Chill (Cento)

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Chill (Cento) 

I shiver a little, with the evening,
and you print a shadow like a thin twig.

Wait for my death, then hear me again.
He believes a pomegranate is a thesaurus,

the thundercloud, tomorrow’s puddle. Is
this hunger unlike that of others?

When a drowning man calls out,
his voice follows him downstream.

Why am I grown so cold?

 

A cento is composed of lines borrowed from other poets. “Chill” owes its existence to: James Wright, H.D., Ingeborg Bachmann, Eduardo C. Corral, Blaga Dimitrova, Forrest Gander, Yusuf Komunyakaa, and Adelaide Crapsey.

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“Chill” first appeared on the blog in March, 2016, and was subsequently published in Long Exposure in October 2016.

Knots

knot

Knots

Who you are not seldom rises
beyond midnight’s

sum: one strand thrown over
another, looped through

and pulled taut, achieving
tension and a sour taste

at the back of your throat.
Everyone believes this

doesn’t bleed. I lock the
windows, draw the shades,

twist the cord. Even distracted,
nothing comes undone.

modern light MGD©

“Knots” first appeared here in June 2016. It is not included in my forthcoming collection, From Every Moment a Second, available for preorder here.

Recording of My Poem “His Softness”

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His Softness

What name would survive
had you not stepped into the water

that day? Memory assigned
a separate word, another given,

and the face I’d placed with you
appeared in front of me

fifteen years later, in another
setting, miles away

and still breathing. How
may I honor you

if not by name? I recall
the gray ocean and how

umbrellas struggled in
the wind, and reading

in the weekly newspaper
a month after

that you had never emerged.
Now your name still lies there,

somewhere, under the surface,
unattached yet moving with

the current, and I,
no matter how I strain,

can’t grab it. Time after time,
it slips away. Just slips away.

.* * *

“His Softness” was published in January 2016 in the inaugural edition of MockingHeart Review, and reappeared here in July 2016.

Shaping (Haibun)

 

Shaping (Haibun)

He needed to shape things, make them his. Stones in the garden, carved wooden bookstands, the absence of light in certain corners of the house, all captured this need. His was not so much a desire for control as a means of learning, of observing and participating in processes not ordinarily viewed as such. To watch shadows develop in the presence of trees and vine-covered walls, flowering for brief moments, their entire lives encompassed in seconds: he wanted to hold and be held, to breathe in what the air brought him and return what he could. To live.

what greeting is this?
bugs tapping at my window
tell me winter’s gone

In the evening he often sat in a room lit only by a candle in an old iron lantern. He preferred candlelight for it did not obliterate darkness as did the electric lamps, but diminished it, allowing a room new life. Each crevice in the book shelves became a new world, each doorway an entrance to something beyond one’s perceptions of black and white, the difference of moon and sun. Corners lost their edges. Shadows flowered with every movement of the candle’s flame, became hands without bodies, fingers tapping time to an unheard music.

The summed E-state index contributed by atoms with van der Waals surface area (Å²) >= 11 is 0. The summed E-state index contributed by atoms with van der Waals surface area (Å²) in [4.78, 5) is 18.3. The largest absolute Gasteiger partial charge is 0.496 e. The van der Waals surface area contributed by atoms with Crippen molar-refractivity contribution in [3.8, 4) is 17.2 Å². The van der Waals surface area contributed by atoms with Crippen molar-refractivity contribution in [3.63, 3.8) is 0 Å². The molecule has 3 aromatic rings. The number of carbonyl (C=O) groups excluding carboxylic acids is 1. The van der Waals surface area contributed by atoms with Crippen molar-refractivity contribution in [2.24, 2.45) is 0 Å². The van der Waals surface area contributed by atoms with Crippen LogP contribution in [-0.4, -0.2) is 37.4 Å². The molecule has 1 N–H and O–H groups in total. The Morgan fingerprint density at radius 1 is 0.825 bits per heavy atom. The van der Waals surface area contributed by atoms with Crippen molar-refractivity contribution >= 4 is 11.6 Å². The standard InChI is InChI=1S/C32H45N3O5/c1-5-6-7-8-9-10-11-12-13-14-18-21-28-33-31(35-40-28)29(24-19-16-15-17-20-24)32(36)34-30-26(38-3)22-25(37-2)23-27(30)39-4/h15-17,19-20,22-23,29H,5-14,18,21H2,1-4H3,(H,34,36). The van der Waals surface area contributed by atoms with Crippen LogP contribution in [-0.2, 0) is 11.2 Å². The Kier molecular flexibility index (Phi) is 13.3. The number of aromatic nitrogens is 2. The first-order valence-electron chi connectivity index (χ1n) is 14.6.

no gods in this room
singing the blues
darkness lights the way

 

Track (after Tranströmer)

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Track (after Tranströmer)

2 p.m.: Sunlight. The subway flows
beneath us. Flecks of darkness
shimmer madly on the wall.

As when a man cracks a window into a dream,
remembering everything, even
what never occurred.

Or after skimming the surface of good health,
all his nights become ash, billowing clouds,
strong and warm, suffocating him.

The subway never stops.
2 o’clock. Filtered sunlight, smoke.

* * *

I’ve been dipping into Friends, You Drank Some Darkness, Robert Bly’s 1975 translations of Harry Martinson, Gunnar Ekelöf and Tomas Tranströmer, and I couldn’t resist playing with one of my favorite poems. A different darkness, a separate space, another landscape…

This first appeared here in April 2015.

Memorial Day


Memorial Day

Arriving at this point
without knowledge of the journey,

the slow collapse and internal
dampening – the shutting down, the closing in – lost

in the shadowed veil, my eyes flutter open to find
everything in its place, yet

altered, as if viewed from a single step
closer at a different height, offering a disturbing

clarity. Looking up, I wonder that she wakes me
from a dream of dogs on this, of all days,

only to detect under me linoleum in place of the bed,
my glasses skewed from the impact,

the floor and left side of my head wet. You looked
like you were reaching for something, she says,

and perhaps I was, though with hand outstretched
I found nothing to hold but the darkness.

 

“Memorial Day” was first published in Eclectica in July 2014, and was, much to my delight, subsequently included in Eclectica Magazine’s 20th Anniversary Best Poetry Anthology.